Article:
The antidepressant bupropion is a negative allosteric modulator of serotonin type 3A receptors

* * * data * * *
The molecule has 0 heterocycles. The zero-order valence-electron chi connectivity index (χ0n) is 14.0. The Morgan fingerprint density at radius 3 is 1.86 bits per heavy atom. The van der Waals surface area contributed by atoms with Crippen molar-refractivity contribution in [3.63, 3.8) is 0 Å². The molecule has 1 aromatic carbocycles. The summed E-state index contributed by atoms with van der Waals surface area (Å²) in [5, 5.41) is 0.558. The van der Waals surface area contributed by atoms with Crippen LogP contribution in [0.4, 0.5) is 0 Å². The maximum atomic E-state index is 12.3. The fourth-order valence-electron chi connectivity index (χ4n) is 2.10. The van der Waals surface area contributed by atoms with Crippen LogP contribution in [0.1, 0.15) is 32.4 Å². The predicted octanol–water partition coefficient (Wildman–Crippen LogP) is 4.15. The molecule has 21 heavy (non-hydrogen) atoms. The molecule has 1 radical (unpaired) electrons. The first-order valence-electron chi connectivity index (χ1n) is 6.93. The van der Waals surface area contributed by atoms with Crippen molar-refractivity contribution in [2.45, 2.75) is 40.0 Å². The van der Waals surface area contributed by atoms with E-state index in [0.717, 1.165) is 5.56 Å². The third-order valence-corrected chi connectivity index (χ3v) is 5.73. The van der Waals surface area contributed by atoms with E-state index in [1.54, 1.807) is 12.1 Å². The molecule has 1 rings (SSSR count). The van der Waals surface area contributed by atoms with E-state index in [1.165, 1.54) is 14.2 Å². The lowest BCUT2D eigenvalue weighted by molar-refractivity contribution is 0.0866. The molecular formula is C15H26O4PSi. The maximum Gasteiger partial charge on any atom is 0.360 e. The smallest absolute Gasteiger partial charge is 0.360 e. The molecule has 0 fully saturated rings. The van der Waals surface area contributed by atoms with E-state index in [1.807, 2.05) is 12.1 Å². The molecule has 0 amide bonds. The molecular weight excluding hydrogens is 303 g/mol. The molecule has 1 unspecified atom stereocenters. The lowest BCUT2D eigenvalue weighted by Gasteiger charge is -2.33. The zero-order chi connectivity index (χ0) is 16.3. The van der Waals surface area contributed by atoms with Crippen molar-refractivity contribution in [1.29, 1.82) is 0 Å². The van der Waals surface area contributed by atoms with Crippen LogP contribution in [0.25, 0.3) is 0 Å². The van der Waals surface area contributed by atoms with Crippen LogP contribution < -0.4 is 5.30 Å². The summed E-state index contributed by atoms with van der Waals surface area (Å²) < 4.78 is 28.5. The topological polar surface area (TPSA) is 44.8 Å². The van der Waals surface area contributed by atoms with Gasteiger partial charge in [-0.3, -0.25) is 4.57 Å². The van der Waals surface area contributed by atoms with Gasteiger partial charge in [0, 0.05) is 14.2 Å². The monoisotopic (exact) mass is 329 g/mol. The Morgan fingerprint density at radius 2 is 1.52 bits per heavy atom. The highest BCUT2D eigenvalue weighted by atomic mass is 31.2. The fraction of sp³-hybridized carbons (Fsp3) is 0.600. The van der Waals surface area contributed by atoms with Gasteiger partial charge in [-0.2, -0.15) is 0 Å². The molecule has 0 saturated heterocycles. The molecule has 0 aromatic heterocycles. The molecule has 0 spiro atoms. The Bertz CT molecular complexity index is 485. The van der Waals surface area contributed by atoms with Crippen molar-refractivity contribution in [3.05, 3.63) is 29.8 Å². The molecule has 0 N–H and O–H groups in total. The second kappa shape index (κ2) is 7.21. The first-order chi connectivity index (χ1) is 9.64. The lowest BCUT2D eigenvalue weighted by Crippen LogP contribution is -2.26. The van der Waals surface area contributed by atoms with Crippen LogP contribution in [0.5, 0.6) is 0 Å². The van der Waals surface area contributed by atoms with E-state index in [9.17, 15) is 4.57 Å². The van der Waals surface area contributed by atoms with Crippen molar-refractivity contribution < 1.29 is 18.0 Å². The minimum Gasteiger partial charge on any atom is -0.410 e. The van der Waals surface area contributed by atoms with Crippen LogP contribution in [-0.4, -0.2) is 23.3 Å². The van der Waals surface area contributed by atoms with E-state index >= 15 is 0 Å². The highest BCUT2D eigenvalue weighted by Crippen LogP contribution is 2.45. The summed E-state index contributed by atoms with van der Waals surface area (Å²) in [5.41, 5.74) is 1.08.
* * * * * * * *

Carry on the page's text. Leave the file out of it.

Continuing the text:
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The FDA-approved antidepressant and smoking cessation drug bupropion is known to inhibit dopamine and norepinephrine reuptake transporters, as well as nicotinic acetylcholine receptors (nAChRs) which are cation-conducting members of the Cys-loop superfamily of ion channels, and more broadly pentameric ligand-gated ion channels (pLGICs). In the present study, we examined the ability of bupropion and its primary metabolite hydroxybupropion to block the function of cation-selective serotonin type 3A receptors (5-HT3ARs), and further characterized bupropion's pharmacological effects at these receptors. Mouse 5-HT3ARs were heterologously expressed in HEK-293 cells or Xenopus laevis oocytes for equilibrium binding studies. In addition, the latter expression system was utilized for functional studies by employing two-electrode voltage-clamp recordings. Both bupropion and hydroxybupropion inhibited serotonin-gated currents from 5-HT3ARs reversibly and dose-dependently with inhibitory potencies of 87 μM and 112 μM, respectively. Notably, the measured IC50 value for hydroxybupropion is within its therapeutically-relevant concentrations. The blockade by bupropion was largely non-competitive and non-use-dependent. Unlike its modulation at cation-selective pLGICs, bupropion displayed no significant inhibition of the function of anion-selective pLGICs. In summary, our results demonstrate allosteric blockade by bupropion of the 5-HT3AR. Importantly, given the possibility that bupropion's major active metabolite may achieve clinically relevant concentrations in the brain, our novel findings delineate a not yet identified pharmacological principle underlying its antidepressant effect.

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